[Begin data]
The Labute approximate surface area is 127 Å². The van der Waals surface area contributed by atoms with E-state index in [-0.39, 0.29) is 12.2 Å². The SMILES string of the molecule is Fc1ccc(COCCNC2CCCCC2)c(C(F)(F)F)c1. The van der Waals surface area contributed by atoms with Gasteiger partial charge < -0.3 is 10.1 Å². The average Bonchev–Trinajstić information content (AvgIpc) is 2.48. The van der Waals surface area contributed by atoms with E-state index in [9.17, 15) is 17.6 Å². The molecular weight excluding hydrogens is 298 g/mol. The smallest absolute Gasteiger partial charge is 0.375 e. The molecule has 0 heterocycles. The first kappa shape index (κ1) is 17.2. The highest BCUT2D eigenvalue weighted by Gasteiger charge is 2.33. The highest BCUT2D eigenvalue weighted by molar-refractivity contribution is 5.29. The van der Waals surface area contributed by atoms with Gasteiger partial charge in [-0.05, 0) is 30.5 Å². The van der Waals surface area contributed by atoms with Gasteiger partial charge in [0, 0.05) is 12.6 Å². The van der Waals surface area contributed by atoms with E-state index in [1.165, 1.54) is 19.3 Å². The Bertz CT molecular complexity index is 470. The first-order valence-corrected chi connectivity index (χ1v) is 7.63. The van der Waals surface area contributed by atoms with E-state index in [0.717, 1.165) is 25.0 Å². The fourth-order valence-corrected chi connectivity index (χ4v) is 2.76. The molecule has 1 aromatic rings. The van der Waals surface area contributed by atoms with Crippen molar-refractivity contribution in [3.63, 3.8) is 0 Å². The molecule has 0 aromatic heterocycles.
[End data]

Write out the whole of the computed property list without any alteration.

The Labute approximate surface area is 127 Å². The van der Waals surface area contributed by atoms with E-state index in [-0.39, 0.29) is 12.2 Å². The SMILES string of the molecule is Fc1ccc(COCCNC2CCCCC2)c(C(F)(F)F)c1. The van der Waals surface area contributed by atoms with Gasteiger partial charge < -0.3 is 10.1 Å². The average Bonchev–Trinajstić information content (AvgIpc) is 2.48. The van der Waals surface area contributed by atoms with E-state index in [9.17, 15) is 17.6 Å². The molecular weight excluding hydrogens is 298 g/mol. The smallest absolute Gasteiger partial charge is 0.375 e. The molecule has 0 heterocycles. The first kappa shape index (κ1) is 17.2. The highest BCUT2D eigenvalue weighted by Gasteiger charge is 2.33. The highest BCUT2D eigenvalue weighted by molar-refractivity contribution is 5.29. The van der Waals surface area contributed by atoms with Gasteiger partial charge in [-0.05, 0) is 30.5 Å². The van der Waals surface area contributed by atoms with Gasteiger partial charge in [0, 0.05) is 12.6 Å². The van der Waals surface area contributed by atoms with E-state index in [1.165, 1.54) is 19.3 Å². The Bertz CT molecular complexity index is 470. The first-order valence-corrected chi connectivity index (χ1v) is 7.63. The van der Waals surface area contributed by atoms with E-state index in [0.717, 1.165) is 25.0 Å². The fourth-order valence-corrected chi connectivity index (χ4v) is 2.76. The molecule has 1 aromatic rings. The van der Waals surface area contributed by atoms with Crippen molar-refractivity contribution in [3.63, 3.8) is 0 Å². The molecule has 0 aromatic heterocycles.